In a world of growing uncertainty and mounting performance pressure, it’s understandable that resilience has become a very hot topic. Everyone is talking about it and writing about it. We all seem to want to develop more resilience. But I’m going to take a contrarian position and suggest that resilience, at least as conventionally defined, is a distraction and perhaps even dangerous.
How can I say that? The view crystallized as I sat through a two day gathering several months ago on the theme of resilience. I was intrigued to go deeper into the topic because I had heard so much about it and these were experts from a broad range of disciplines. But the more I heard, the more distressed I became.
What does resilience mean?
Resilience is used very loosely as a term, so there are many different definitions. But across all the talks given in that conference (and much of the literature I have read outside the conference) there is one common theme that can be reduced to a simple phrase: it is the ability to “bounce back” in the face of unexpected shocks. In engineering, it is the ability of a material or structure to resume its original size and shape after being deformed. In systems science, it is the ability to return to equilibrium, steady state or original function after a shock to the system. In social analysis, it is the capability of a social group to absorb disturbance and reorganize to retain essentially the same function structure and identity.
The conservative impulse driving resilience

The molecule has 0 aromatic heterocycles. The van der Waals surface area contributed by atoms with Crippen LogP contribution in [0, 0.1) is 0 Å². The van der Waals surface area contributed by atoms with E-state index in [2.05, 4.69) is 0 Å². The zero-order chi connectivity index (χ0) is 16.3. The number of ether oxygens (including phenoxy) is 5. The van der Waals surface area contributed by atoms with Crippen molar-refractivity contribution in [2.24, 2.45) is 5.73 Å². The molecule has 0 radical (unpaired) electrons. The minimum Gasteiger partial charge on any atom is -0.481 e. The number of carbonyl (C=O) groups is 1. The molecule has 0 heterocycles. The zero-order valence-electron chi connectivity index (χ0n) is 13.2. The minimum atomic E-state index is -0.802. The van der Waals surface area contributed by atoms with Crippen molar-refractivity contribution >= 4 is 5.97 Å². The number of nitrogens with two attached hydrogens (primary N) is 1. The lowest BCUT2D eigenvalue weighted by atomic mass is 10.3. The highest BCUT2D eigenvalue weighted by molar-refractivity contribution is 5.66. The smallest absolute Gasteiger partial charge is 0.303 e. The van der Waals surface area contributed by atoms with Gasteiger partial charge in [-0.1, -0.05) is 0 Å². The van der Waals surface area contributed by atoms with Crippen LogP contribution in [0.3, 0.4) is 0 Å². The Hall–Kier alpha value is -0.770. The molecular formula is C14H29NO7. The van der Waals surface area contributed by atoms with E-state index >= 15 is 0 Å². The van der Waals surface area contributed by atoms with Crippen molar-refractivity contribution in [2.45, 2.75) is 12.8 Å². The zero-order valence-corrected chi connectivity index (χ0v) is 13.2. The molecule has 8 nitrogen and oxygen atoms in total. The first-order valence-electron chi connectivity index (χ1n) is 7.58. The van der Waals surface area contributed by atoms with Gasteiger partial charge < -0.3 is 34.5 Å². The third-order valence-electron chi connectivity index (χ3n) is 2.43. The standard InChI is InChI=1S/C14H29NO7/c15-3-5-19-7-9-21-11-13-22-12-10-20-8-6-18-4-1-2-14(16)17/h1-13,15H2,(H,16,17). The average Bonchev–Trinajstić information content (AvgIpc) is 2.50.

The common theme of “bouncing back” reveals an intensely conservative motivation – the key goal is to get back to the original state as quickly as possible. This conservatism is reinforced by the kinds of shocks that typically are often the subject of resilience conversations – natural disasters like earthquakes and hurricanes, epidemics or terrorist attacks. In the face of such devastating threats, who wouldn’t want to get back to normal as quickly as possible?
Putting resilience into context
But there’s a key assumption behind this conservatism that deserves to be made explicit and examined. The assumption is that the status quo is good, that stability and equilibrium are good.
Making this assumption explicit helps me to understand why resilience has become such a hot topic in the business world as well as public policy circles. Executives feel like they are under attack. It’s not just about natural disasters or terrorist attacks. It’s much more pervasive and widespread, appearing on a daily basis in thousands of unexpected forms. In this kind of world, resilience resonates. Help me to get back to where I was.
And, in the context of enterprise resilience, the perception of being under attack is very real. As we have documented in the Center for the Edge Shift Index, corporate performance has been deteriorating for decades, “topple rates” are on the rise, life spans of companies are rapidly diminishing and volatility is increasing. It’s no wonder that there is intense longing for a “bounce back”.
It helps to make sense of the booming growth on a global scale of the “resilience industry” – books, conferences and experts all willing and able to help executives and their institutions to bounce back. Entrenched interests are desperate for reassurance that they can preserve what they have and will not be vulnerable to unexpected disruptions.
This focus on enterprise resiliency, while understandable, is much too narrow and ultimately dysfunctional and self-defeating. Focusing on enterprise resiliency as the ability to “bounce back” reflects the short-termism that consumes most executives today. It loses sight of the fact that many of these short-term “attacks” are part of a much more profound phase shift at the market/ecosystem level.